Burger: No, I don’t think so.
Tippett: He didn’t quote Heschel, but he and Heschel were great friends. And anyway, in this, he called for, he said, “Maybe the world is in need of the formation of a new organization: The International Association for the Advancement of Creative Maladjustment — men and women who will be as maladjusted as the Prophet Amos, who, in the midst of the injustices of his day would cry out in words that echo across the centuries … as maladjusted as Abraham Lincoln, who had the vision to see that this nation could not survive half slave and half free,” on and on.
So these elements of holy madness that you taught, the first one is truth-telling — you told a story to illustrate that, about a woman walking in the marketplace. Do you know this one I’m talking about? Her teacher called to her and said, “Have you looked at the sky today?” And she looks up for the first time and remembers that she’s made for something more than trading in the marketplace. That’s a different way to talk about the truth, the gravity, and the expansiveness of the truth we’re called to than I think we often debate in our society as truth-telling.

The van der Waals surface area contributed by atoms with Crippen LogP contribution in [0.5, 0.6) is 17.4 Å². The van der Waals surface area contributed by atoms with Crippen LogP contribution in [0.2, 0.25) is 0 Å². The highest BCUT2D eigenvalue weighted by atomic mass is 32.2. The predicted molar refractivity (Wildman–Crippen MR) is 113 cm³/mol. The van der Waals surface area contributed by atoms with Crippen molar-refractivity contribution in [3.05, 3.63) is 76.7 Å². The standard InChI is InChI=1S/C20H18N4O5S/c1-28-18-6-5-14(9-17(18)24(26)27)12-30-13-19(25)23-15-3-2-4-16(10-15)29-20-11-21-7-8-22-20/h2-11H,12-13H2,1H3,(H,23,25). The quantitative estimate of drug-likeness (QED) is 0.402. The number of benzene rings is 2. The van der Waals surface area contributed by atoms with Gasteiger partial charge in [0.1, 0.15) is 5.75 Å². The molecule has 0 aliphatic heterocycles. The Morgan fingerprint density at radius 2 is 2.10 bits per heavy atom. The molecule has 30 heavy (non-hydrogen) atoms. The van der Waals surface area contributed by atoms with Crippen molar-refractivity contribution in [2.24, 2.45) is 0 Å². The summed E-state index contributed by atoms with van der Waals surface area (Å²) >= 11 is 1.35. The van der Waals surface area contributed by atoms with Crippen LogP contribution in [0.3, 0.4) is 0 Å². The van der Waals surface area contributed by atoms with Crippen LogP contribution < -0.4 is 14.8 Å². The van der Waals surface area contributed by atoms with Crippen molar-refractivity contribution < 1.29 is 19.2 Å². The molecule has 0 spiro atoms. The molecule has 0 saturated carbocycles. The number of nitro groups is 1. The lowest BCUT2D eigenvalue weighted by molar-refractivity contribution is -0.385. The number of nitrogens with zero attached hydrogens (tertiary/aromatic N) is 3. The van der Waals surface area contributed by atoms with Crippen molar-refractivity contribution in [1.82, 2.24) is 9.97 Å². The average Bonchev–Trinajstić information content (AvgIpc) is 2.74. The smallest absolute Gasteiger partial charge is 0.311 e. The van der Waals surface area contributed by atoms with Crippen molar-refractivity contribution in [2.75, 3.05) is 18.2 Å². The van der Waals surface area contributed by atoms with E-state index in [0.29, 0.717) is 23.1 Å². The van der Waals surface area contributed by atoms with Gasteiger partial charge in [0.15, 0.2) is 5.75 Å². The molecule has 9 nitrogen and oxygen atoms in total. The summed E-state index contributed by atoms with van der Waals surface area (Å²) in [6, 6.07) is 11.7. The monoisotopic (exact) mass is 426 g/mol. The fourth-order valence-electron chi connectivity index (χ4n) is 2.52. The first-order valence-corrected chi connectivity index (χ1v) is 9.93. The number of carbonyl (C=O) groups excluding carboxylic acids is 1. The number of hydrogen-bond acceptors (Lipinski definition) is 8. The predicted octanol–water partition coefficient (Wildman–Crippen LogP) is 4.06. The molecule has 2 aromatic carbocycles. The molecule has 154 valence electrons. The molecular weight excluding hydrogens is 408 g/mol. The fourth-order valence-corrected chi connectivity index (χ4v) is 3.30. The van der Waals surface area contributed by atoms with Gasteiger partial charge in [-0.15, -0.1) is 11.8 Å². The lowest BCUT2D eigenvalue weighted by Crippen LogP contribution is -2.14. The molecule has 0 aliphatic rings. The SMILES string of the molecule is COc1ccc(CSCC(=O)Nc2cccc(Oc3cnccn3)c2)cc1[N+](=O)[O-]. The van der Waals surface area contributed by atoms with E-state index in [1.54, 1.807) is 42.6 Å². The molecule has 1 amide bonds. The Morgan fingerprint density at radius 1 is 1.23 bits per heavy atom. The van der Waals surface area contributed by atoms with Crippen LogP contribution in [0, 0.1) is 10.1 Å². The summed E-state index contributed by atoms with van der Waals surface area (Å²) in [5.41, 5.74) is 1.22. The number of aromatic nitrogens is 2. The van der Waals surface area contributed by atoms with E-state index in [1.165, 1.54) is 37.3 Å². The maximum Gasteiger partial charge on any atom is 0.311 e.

Burger: I think in that story, and in many traditions, truth is really the search for truth. It’s not primarily about facts and data. We need facts and data, and that’s been an endangered species, in many ways, for a while too. But there’s a certain way of opening up to a larger perspective and saying, “I need to reflect, and I need to challenge my assumptions. I need to become aware of my assumptions.” And this is a big part of my own experience as a student. The best things I’ve ever learned were not content. They were some sort of contrast with someone else’s way of thinking that at first seemed really strange to me, that I allowed in, that I allowed to question me. And I, through that process, became aware of my own assumptions and the lens through which I was looking.
And I think a lot about that metaphor of the lens. That story is about looking down or looking up at the sky, and paying attention to material things or paying attention to a bigger perspective, and being reminded of that. And by the way, that’s a specific practice also, in certain Hasidic traditions, is literally to look at the sky every the morning.
Burger: There’s an idea that you receive consciousness from looking at the sky. So I think, on a very simple level, on a psychological level, it reminds you that the world is big. And that gives an important perspective, if I’m worrying about something small or preoccupied with something small. It allows me to go deeper and to reach higher just on a very simple level. There are also mystical levels to that idea, but I like the psychological level.